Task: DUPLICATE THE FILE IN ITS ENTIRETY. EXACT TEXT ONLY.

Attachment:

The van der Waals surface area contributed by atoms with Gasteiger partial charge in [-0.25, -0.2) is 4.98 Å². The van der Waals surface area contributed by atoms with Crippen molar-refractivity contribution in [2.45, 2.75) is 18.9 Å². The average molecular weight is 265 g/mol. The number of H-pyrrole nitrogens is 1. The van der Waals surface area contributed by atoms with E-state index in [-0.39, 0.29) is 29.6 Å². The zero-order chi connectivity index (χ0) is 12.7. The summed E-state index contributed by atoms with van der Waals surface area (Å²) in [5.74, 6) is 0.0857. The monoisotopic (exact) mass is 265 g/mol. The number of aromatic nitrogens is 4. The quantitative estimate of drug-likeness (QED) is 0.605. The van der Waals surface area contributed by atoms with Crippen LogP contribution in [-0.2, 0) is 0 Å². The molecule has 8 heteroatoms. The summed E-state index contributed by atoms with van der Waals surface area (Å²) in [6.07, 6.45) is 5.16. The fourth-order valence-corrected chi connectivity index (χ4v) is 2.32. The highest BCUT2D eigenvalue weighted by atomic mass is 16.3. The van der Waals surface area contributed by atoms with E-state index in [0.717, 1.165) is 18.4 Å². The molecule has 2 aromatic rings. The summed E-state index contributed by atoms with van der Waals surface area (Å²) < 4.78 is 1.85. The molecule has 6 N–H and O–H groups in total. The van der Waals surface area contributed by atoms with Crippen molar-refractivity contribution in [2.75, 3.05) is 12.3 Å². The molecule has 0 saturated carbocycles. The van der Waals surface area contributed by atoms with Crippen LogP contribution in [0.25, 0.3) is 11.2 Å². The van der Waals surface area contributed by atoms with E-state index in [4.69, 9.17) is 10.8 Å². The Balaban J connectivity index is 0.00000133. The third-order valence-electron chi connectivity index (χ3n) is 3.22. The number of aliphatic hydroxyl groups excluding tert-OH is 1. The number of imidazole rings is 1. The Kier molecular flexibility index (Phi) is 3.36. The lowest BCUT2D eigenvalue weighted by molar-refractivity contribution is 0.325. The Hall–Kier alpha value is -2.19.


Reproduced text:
The van der Waals surface area contributed by atoms with Gasteiger partial charge in [-0.25, -0.2) is 4.98 Å². The van der Waals surface area contributed by atoms with Crippen molar-refractivity contribution in [2.45, 2.75) is 18.9 Å². The average molecular weight is 265 g/mol. The number of H-pyrrole nitrogens is 1. The van der Waals surface area contributed by atoms with E-state index in [-0.39, 0.29) is 29.6 Å². The zero-order chi connectivity index (χ0) is 12.7. The summed E-state index contributed by atoms with van der Waals surface area (Å²) in [5.74, 6) is 0.0857. The monoisotopic (exact) mass is 265 g/mol. The number of aromatic nitrogens is 4. The quantitative estimate of drug-likeness (QED) is 0.605. The van der Waals surface area contributed by atoms with Crippen LogP contribution in [-0.2, 0) is 0 Å². The molecule has 8 heteroatoms. The summed E-state index contributed by atoms with van der Waals surface area (Å²) in [6.07, 6.45) is 5.16. The fourth-order valence-corrected chi connectivity index (χ4v) is 2.32. The highest BCUT2D eigenvalue weighted by atomic mass is 16.3. The van der Waals surface area contributed by atoms with E-state index in [0.717, 1.165) is 18.4 Å². The molecule has 2 aromatic rings. The summed E-state index contributed by atoms with van der Waals surface area (Å²) < 4.78 is 1.85. The molecule has 6 N–H and O–H groups in total. The van der Waals surface area contributed by atoms with Crippen molar-refractivity contribution in [2.75, 3.05) is 12.3 Å². The molecule has 0 saturated carbocycles. The van der Waals surface area contributed by atoms with Crippen LogP contribution in [0.25, 0.3) is 11.2 Å². The van der Waals surface area contributed by atoms with E-state index in [4.69, 9.17) is 10.8 Å². The Balaban J connectivity index is 0.00000133. The third-order valence-electron chi connectivity index (χ3n) is 3.22. The number of aliphatic hydroxyl groups excluding tert-OH is 1. The number of imidazole rings is 1. The Kier molecular flexibility index (Phi) is 3.36. The lowest BCUT2D eigenvalue weighted by molar-refractivity contribution is 0.325. The Hall–Kier alpha value is -2.19.